DigitalOcean WordPress Droplet dashboard

WPMUDev is a WordPress-focussed company. They do many things, plugins, hosting, but what stood out to me specifically was their managed hosting service.

Okay, I’d first seen them advertised via WordPress plugins, Hummingbird for example, and then sought out better hosting.

At the time, I was still using shared hosting. Moving from Hostgator to Bluehost, back to Hostgator’s “managed WordPress” service, all of which were sh*te. This was probably during periods 2014-2019~.

Then in 2019, I thought I’d invest in a more expensive service. Mainly motivated by the page speed issues that Google seemed to hate, and inevitably lead to a larger fall from grace as Google’s ranking algorithms factored this in more and more.

So, I took a shot at WPMUDev. Immediately, I felt the results. It was fantastic.

Yes, I fell in love with it instantly. But, there’s more to come on this love at first sight conundrum later…

I bought the full plugin package.

You get to use their full suite of tools, they’ve got a great SEO package, of which the name escapes me, and a pretty impressive speed optimization package called Hummingbird. I’ve not really given the package much justice but it works and has pretty much everything you need–there are many more plugins included.

So as time went on, I was happy with the outcomes.

But, as my site slowly started growing things started to slow down. Admittedly probably due to my less organized approach of dropping gigabytes of images and old plugin files on my server.

And I needed to upgrade. The price on WPMUDev was already too high.

I tried another, “managed host”, WPXHosting. As it’d be mentioned by another internet marketing blogger “Matthew Woodward”. It was okay but seriously lacked in control.

Ultimately, it was an oversold shared hosting package. And although their customer support is nice, I genuinely wasn’t impressed.

So, I moved back to WPMUDev. And… ruined my migration. Things got lost, images got broken. 404s rained down from the sky. And ultimately ruined rankings, of which I’ve not really recovered from.

Things could have been solved quicker, but as a part-time blogger, it’s not easy to sift through every page, link, comment, image, article and fix all of these things.

And this, in my mind, all occurred because WPMUDev was too expensive.

Okay, this reasoning is rather indirect, and actually the breakages were caused by my own errors.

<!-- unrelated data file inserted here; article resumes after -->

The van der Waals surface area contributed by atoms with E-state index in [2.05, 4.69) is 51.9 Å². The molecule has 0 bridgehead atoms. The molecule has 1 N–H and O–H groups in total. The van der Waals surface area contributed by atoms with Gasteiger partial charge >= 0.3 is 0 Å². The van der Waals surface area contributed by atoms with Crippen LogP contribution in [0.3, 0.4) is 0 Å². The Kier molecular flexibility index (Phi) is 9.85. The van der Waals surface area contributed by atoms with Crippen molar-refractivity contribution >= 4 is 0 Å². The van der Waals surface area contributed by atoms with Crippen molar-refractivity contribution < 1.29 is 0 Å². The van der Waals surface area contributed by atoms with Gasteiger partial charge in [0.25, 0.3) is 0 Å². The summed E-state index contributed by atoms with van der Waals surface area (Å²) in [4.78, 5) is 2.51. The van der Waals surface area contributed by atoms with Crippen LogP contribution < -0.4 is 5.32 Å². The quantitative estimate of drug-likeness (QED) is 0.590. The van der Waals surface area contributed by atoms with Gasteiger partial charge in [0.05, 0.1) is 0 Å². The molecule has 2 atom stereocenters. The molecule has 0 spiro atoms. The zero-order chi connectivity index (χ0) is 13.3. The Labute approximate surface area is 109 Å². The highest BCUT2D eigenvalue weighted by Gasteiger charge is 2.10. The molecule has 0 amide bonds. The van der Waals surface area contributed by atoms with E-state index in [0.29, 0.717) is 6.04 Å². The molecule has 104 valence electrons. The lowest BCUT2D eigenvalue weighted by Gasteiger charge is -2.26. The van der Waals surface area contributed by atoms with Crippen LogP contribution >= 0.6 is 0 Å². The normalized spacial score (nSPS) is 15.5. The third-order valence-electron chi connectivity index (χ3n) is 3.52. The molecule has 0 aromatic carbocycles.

But, were WPMUDev not looking to charge $50 per month for hosting a WordPress blog, I probably wouldn’t have run into this issue.

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Note, the $50 per month is after membership fees and the plugins package. So, I was looking at more than this in total pricing.

At first, the numbers seemed fairly reasonable. 8GB dedicated RAM, 4 vCPUs. But this is actually really expensive.

Just to put it into perspective; let’s say we pull the 100k monthly views shown in the pricing above. And our AdSense pay-out is (on a really good day) $1-2 per 1000. Before you know it, your hosting, membership, and plugins pack is eating around 50-60% of your blog earnings.

Sure, many people will get more than that, but the fact of the matter is, most people get far less traffic than that. But, need more power behind their sites.

This is the point where is stumbled upon DigitalOcean. And by God, was this a saving grace.

Okay, DigitalOcean isn’t “managed”. But, I’m a pretty competent software guy. I work a full-time software-dev job, I can code. I know my way around WordPress. I understand how Ubuntu works.

So I spun up a Droplet. A “containerized” WordPress application”. The exact same thing companies like WPMUDev use, then resell to people at a higher price.

And I got it at $10/month. Fully customizable. I control all the packages. The content. Everything. The update releases. The upgrades. Everything.

It was at the point. That I left these shitty over-priced hosting providers. And got my hosting at the source. And saved a bunch of money, took back control, and ultimately regained a tonne of value not just monetarily, but in quality for my users, and Google’s page speed requirements.

Until next time, Josh.

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